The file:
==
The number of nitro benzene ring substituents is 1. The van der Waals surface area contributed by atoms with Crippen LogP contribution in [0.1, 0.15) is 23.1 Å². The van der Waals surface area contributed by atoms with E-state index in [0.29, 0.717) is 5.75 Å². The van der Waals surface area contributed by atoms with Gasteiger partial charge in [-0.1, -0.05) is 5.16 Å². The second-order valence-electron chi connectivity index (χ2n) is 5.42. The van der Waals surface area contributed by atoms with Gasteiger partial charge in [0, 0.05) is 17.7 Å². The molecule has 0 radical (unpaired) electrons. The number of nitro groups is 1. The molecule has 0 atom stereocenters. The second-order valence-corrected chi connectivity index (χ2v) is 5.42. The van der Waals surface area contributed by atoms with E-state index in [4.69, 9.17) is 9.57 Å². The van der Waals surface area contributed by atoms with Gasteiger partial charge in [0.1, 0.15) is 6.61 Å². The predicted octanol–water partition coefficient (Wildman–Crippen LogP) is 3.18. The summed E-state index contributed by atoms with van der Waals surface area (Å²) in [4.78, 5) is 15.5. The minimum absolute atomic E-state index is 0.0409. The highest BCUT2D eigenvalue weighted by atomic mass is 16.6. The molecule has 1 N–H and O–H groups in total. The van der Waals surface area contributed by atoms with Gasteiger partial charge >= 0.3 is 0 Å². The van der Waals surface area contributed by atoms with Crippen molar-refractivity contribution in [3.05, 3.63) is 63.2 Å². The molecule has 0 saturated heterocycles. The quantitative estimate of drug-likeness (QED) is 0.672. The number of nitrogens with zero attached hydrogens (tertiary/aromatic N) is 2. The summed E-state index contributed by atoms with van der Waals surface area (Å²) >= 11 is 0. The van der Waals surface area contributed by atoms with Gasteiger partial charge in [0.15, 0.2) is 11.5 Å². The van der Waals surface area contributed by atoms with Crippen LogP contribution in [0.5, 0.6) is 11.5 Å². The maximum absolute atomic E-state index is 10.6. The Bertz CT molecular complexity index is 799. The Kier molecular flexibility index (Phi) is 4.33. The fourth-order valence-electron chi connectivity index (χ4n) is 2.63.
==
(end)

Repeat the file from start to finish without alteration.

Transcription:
The number of nitro benzene ring substituents is 1. The van der Waals surface area contributed by atoms with Crippen LogP contribution in [0.1, 0.15) is 23.1 Å². The van der Waals surface area contributed by atoms with E-state index in [0.29, 0.717) is 5.75 Å². The van der Waals surface area contributed by atoms with Gasteiger partial charge in [-0.1, -0.05) is 5.16 Å². The second-order valence-electron chi connectivity index (χ2n) is 5.42. The van der Waals surface area contributed by atoms with Gasteiger partial charge in [0, 0.05) is 17.7 Å². The molecule has 0 radical (unpaired) electrons. The number of nitro groups is 1. The molecule has 0 atom stereocenters. The second-order valence-corrected chi connectivity index (χ2v) is 5.42. The van der Waals surface area contributed by atoms with E-state index in [4.69, 9.17) is 9.57 Å². The van der Waals surface area contributed by atoms with Gasteiger partial charge in [0.1, 0.15) is 6.61 Å². The predicted octanol–water partition coefficient (Wildman–Crippen LogP) is 3.18. The summed E-state index contributed by atoms with van der Waals surface area (Å²) in [4.78, 5) is 15.5. The minimum absolute atomic E-state index is 0.0409. The highest BCUT2D eigenvalue weighted by atomic mass is 16.6. The molecule has 1 N–H and O–H groups in total. The van der Waals surface area contributed by atoms with Gasteiger partial charge >= 0.3 is 0 Å². The van der Waals surface area contributed by atoms with Crippen molar-refractivity contribution in [3.05, 3.63) is 63.2 Å². The molecule has 0 saturated heterocycles. The quantitative estimate of drug-likeness (QED) is 0.672. The number of nitrogens with zero attached hydrogens (tertiary/aromatic N) is 2. The summed E-state index contributed by atoms with van der Waals surface area (Å²) >= 11 is 0. The van der Waals surface area contributed by atoms with Gasteiger partial charge in [0.15, 0.2) is 11.5 Å². The van der Waals surface area contributed by atoms with Crippen LogP contribution in [0.5, 0.6) is 11.5 Å². The maximum absolute atomic E-state index is 10.6. The Bertz CT molecular complexity index is 799. The Kier molecular flexibility index (Phi) is 4.33. The fourth-order valence-electron chi connectivity index (χ4n) is 2.63.